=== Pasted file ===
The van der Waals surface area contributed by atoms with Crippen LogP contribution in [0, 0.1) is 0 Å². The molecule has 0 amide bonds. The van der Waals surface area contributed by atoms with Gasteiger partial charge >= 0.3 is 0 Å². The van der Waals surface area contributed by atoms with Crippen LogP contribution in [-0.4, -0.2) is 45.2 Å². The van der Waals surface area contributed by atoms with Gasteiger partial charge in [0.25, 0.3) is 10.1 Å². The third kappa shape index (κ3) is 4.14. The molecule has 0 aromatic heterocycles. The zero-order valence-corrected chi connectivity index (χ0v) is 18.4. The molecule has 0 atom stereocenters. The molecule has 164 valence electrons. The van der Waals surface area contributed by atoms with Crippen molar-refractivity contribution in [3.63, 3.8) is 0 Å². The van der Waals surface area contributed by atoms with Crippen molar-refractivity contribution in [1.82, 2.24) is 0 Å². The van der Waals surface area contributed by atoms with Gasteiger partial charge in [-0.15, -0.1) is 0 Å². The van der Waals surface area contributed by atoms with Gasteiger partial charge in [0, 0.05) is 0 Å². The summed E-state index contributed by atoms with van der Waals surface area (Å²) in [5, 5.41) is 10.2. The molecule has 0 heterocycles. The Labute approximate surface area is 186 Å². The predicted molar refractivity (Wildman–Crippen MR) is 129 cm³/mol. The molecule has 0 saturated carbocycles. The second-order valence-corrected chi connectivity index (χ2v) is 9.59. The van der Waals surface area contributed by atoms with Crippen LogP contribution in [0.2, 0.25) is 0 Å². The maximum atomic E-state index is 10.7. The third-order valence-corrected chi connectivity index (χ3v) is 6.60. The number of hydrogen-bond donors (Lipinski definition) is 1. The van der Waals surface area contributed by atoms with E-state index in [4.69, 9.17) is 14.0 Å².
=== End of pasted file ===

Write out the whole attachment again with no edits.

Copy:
The van der Waals surface area contributed by atoms with Crippen LogP contribution in [0, 0.1) is 0 Å². The molecule has 0 amide bonds. The van der Waals surface area contributed by atoms with Gasteiger partial charge >= 0.3 is 0 Å². The van der Waals surface area contributed by atoms with Crippen LogP contribution in [-0.4, -0.2) is 45.2 Å². The van der Waals surface area contributed by atoms with Gasteiger partial charge in [0.25, 0.3) is 10.1 Å². The third kappa shape index (κ3) is 4.14. The molecule has 0 aromatic heterocycles. The zero-order valence-corrected chi connectivity index (χ0v) is 18.4. The molecule has 0 atom stereocenters. The molecule has 164 valence electrons. The van der Waals surface area contributed by atoms with Crippen molar-refractivity contribution in [3.63, 3.8) is 0 Å². The van der Waals surface area contributed by atoms with Crippen molar-refractivity contribution in [1.82, 2.24) is 0 Å². The van der Waals surface area contributed by atoms with Gasteiger partial charge in [-0.15, -0.1) is 0 Å². The van der Waals surface area contributed by atoms with Gasteiger partial charge in [0, 0.05) is 0 Å². The summed E-state index contributed by atoms with van der Waals surface area (Å²) in [5, 5.41) is 10.2. The molecule has 0 heterocycles. The Labute approximate surface area is 186 Å². The predicted molar refractivity (Wildman–Crippen MR) is 129 cm³/mol. The molecule has 0 saturated carbocycles. The second-order valence-corrected chi connectivity index (χ2v) is 9.59. The van der Waals surface area contributed by atoms with Crippen LogP contribution in [0.2, 0.25) is 0 Å². The maximum atomic E-state index is 10.7. The third-order valence-corrected chi connectivity index (χ3v) is 6.60. The number of hydrogen-bond donors (Lipinski definition) is 1. The van der Waals surface area contributed by atoms with E-state index in [4.69, 9.17) is 14.0 Å².